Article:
Renzi referendum damaged Italy’s banking sector - Fitch

Renzi referendum damaged Italy’s banking sector - Fitch
The Fitch credit rating agency has downgraded its outlook on Italian banks from stable to negative due to the persisting volume of non-performing loans.

“The negative outlook for the Italian banking sector reflects its increased vulnerability to shocks following the asset-quality deterioration in legacy portfolios… The very high levels of impaired loans have increased urgency and risks for Italian banks,” Fitch Ratings says.

Profitability in the country’s banking sector is also fragile, according to the agency. At the same time, reducing non-performing loan portfolios may cause losses that require additional capital.

“These are some of the factors driving the 2017 outlook to negative from stable. Problems for a small number of distressed banks raising capital have added to these pressures,” the report reads.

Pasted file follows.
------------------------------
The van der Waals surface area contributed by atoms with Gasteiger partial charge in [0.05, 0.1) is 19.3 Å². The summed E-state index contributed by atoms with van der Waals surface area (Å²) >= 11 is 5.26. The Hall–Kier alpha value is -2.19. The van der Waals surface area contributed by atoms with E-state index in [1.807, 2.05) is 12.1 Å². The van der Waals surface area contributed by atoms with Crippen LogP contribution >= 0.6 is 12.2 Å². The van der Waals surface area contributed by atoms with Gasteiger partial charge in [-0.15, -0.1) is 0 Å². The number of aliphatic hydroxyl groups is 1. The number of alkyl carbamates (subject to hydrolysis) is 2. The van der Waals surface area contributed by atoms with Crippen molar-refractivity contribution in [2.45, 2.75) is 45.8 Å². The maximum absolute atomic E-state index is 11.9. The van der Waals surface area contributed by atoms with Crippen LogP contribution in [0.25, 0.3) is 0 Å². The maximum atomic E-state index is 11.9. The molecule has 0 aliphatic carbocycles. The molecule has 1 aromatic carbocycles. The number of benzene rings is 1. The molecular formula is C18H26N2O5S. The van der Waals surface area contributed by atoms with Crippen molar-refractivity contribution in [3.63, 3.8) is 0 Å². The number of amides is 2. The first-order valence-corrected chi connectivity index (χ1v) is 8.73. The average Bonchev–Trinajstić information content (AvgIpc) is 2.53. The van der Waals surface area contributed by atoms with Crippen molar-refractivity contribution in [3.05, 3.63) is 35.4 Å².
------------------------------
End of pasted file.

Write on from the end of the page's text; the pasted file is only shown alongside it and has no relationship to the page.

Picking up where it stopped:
The agency says that the outcome of Sunday's constitutional referendum has increased political uncertainty and may reduce the country’s capacity to implement economic reforms.

“The risks from political instability were one factor that contributed to our revision of the outlook on Italy's 'BBB+' sovereign rating to negative in October,” Fitch reports.

Plans on the recapitalization of Banca Monte dei Paschi di Siena and Unicredit could also be damaged by the referendum results, according to Fitch, with a negative impact on the broader banking sector, whose investment prospects have been significantly reduced in the current year.

“The sector's ability to access the institutional markets for funding and capital, which has become more difficult and expensive this year, could deteriorate further,” according to the report.

READ MORE: Rescue deal ready for Italy’s Monte dei Paschi bank

Last Sunday, Italians rejected proposals made by Prime Minister Matteo Renzi to reduce the powers of the Senate with 60 percent of voters saying 'No' to the reforms.

Renzi promised that he would step down if his proposed constitutional reform were not approved. However, Italian President Sergio Mattarella asked Renzi to delay his resignation until the 2017 budget is approved by parliament.